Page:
“A CRACKLING GOOD YARN.”

—The Washington Post

 

 

THE SUM OF ALL FEARS

The disappearance of an Israeli nuclear weapon threatens the balance of power in the Middle East—and around the world. . . .

 

“CLANCY AT HIS BEST . . . NOT TO BE MISSED.”

—The Dallas Morning News

 

 

WITHOUT REMORSE

The Clancy epic fans have been waiting for. His code name is Mr. Clark. And his work for the CIA is brilliant, cold-blooded, and efficient . . . but who is he really?

 

“HIGHLY ENTERTAINING.”

The Wall Street Journal

 

 

AND DON’T MISS TOM CLANCY’S
FASCINATING NONFICTION WORKS . . .

 

 

SPECIAL FORCES

A Guided Tour of
U.S. Army Special Forces

“CLANCY IS A NATURAL.” —USA Today

 

 

CARRIER

A Guided Tour of
an Aircraft Carrier

“CLANCY IS A MASTER OF HARDWARE.”

The Washington Post

 

 

AIRBORNE

A Guided Tour of
an Airborne Task Force

“NOBODY DOES IT BETTER.”

—The Dallas Morning News

 

 

SUBMARINE

A Guided Tour
Inside a Nuclear Warship

“TAKES READERS DEEPER THAN THEY’VE EVER GONE INSIDE A NUCLEAR SUBMARINE.”

—Kirkus Reviews

 

 

ARMORED CAV

A Guided Tour of
an Armored Cavalry Regiment

 

“TOM CLANCY IS THE BEST THERE IS.”

—San Francisco Chronicle

 

 

FIGHTER WING

A Guided Tour of
an Air Force Combat Wing

 

“CLANCY’S WRITING IS SO STRONG THAT READERS FEEL THEY ARE THERE.”

—Boston Sunday Herald

 

 

MARINE

A Guided Tour of
a Marine Expeditionary Unit

 

“NO ONE CAN EQUAL HIS TALENT.”

—Houston Chronicle

 

 

 

 

AT BOOKSTORES EVERYWHERE!

Novels by Tom Clancy

THE HUNT FOR RED OCTOBER
RED STORM RISING
PATRIOT GAMES
THE CARDINAL OF THE KREMLIN
CLEAR AND PRESENT DANGER
THE SUM OF ALL FEARS
WITHOUT REMORSE
DEBT OF HONOR
EXECUTIVE ORDERS
RAINBOW SIX
THE BEAR AND THE DRAGON
SSN: STRATEGIES OF SUBMARINE WARFARE

 

Created by Tom Clancy and Steve Pieczenik

TOM CLANCY’S OP-CENTER
TOM CLANCY’S OP-CENTER: MIRROR IMAGE
TOM CLANCY’S OP-CENTER: GAMES OF STATE
TOM CLANCY’S OP-CENTER: ACTS OF WAR
TOM CLANCY’S OP-CENTER: BALANCE OF POWER
TOM CLANCY’S OP-CENTER: STATE OF SIEGE
TOM CLANCY’S OP-CENTER: DIVIDE AND CONQUER
TOM CLANCY’S OP-CENTER: LINE OF CONTROL

 

TOM CLANCY’S NET FORCE
TOM CLANCY’S NET FORCE: HIDDEN AGENDAS
TOM CLANCY’S NET FORCE: NIGHT MOVES
TOM CLANCY’S NET FORCE: BREAKING POINT
TOM CLANCY’S NET FORCE: POINT OF IMPACT
TOM CLANCY’S NET FORCE: CYBERNATION

 

Created by Tom Clancy and Martin Greenberg

TOM CLANCY’S POWER PLAYS: POLITIKA
TOM CLANCY’S POWER PLAYS: RUTHLESS.COM
TOM CLANCY’S POWER PLAYS: SHADOW WATCH
TOM CLANCY’S POWER PLAYS: BIO-STRIKE
TOM CLANCY’S POWER PLAYS: COLD WAR

 

Nonfiction

SUBMARINE: A GUIDED TOUR INSIDE A NUCLEAR WARSHIP
ARMORED CAV: A GUIDED TOUR OF AN ARMORED CAVALRY REGIMENT
FIGHTER WING: A GUIDED TOUR OF AN AIR FORCE COMBAT WING
MARINE: A GUIDED TOUR OF A MARINE EXPEDITIONARY UNIT
AIRBORNE: A GUIDED TOUR OF AN AIRBORNE TASK FORCE
CARRIER: A GUIDED TOUR OF AN AIRCRAFT CARRIER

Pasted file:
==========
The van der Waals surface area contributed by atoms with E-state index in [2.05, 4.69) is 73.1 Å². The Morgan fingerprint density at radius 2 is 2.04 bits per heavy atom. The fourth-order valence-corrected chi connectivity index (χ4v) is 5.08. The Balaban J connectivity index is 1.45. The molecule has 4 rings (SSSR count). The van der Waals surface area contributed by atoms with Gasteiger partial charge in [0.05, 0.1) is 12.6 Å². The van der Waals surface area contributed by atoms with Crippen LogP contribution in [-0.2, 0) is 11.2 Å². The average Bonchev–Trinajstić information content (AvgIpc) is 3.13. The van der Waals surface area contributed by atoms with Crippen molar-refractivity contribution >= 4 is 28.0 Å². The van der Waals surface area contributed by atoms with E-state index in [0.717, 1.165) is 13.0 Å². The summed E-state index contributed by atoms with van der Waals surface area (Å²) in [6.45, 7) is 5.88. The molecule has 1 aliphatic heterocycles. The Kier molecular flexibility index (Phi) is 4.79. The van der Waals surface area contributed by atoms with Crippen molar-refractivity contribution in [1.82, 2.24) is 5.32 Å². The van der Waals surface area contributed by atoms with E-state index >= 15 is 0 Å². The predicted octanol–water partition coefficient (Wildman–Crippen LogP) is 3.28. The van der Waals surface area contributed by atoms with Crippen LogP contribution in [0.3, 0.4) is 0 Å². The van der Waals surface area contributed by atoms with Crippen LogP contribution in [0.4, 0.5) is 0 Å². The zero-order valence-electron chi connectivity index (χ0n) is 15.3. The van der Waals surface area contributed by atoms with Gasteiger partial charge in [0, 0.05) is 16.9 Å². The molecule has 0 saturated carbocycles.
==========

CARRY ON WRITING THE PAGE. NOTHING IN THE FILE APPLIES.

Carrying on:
SPECIAL FORCES: A GUIDED TOUR OF U.S. ARMY SPECIAL FORCES

 

INTO THE STORM: A STUDY IN COMMAND (written with General Fred Franks)
EVERY MAN A TIGER (written with General Charles Horner)

 

 

 

This is a work of fiction. Names, characters, places, and incidents either
are the product of the author’s imagination or are used fictitiously, and
any resemblance to actual persons, living or dead, business
establishments, events, or locales is entirely coincidental.

 

TOM CLANCY’S POWER PLAYS: COLD WAR

 

A Berkley Book / published by arrangement with
RSE Holdings, Inc.

 

PRINTING HISTORY
Berkley edition / December 2001

 

All rights reserved.

Copyright © 2001 by RSE Holdings, Inc.

 

This book, or parts thereof, may not be reproduced in any form
without permission.
For information address: The Berkley Publishing Group,
a division of Penguin Putnam Inc.,
375 Hudson Street, New York, New York 10014.

 

Visit our website at
www.penguinputnam.com

 

eISBN : 978-1-101-00260-5

 

BERKLEY®

Berkley Books are published by The Berkley Publishing Group,
a division of Penguin Putnam Inc.,
375 Hudson Street, New York, New York 10014.
BERKLEY and the “B” design
are trademarks belonging to Penguin Putnam Inc.

 

 

 

ONE

BULL PASS (77°30’ S, 161°80’ E) MCMURDO DRY VALLEYS, ANTARCTICA FEBRUARY 27, 2002

THEY HEARD THE COPTER LONG BEFORE IT CAME INTO sight, cresting the frozen peaks of Olympus on a southerly course toward Asgard.

Its pilot approached from the rear, nosed down a little, and hailed the team below as he flew past. Some cheerful words over his PA, a flap of a red-sleeved arm behind his windscreen. His large Bell 212 was identical to the aircraft that had dropped them into the valleys, but its National Science Foundation decals showed it wasn’t one of theirs.

Scarborough’s foot party was no less appreciative of the human contact. They were starting their first full day out of Cold Corners, and if mutual reliance made for good neighbors, this qualified as the most neighborly spot on earth.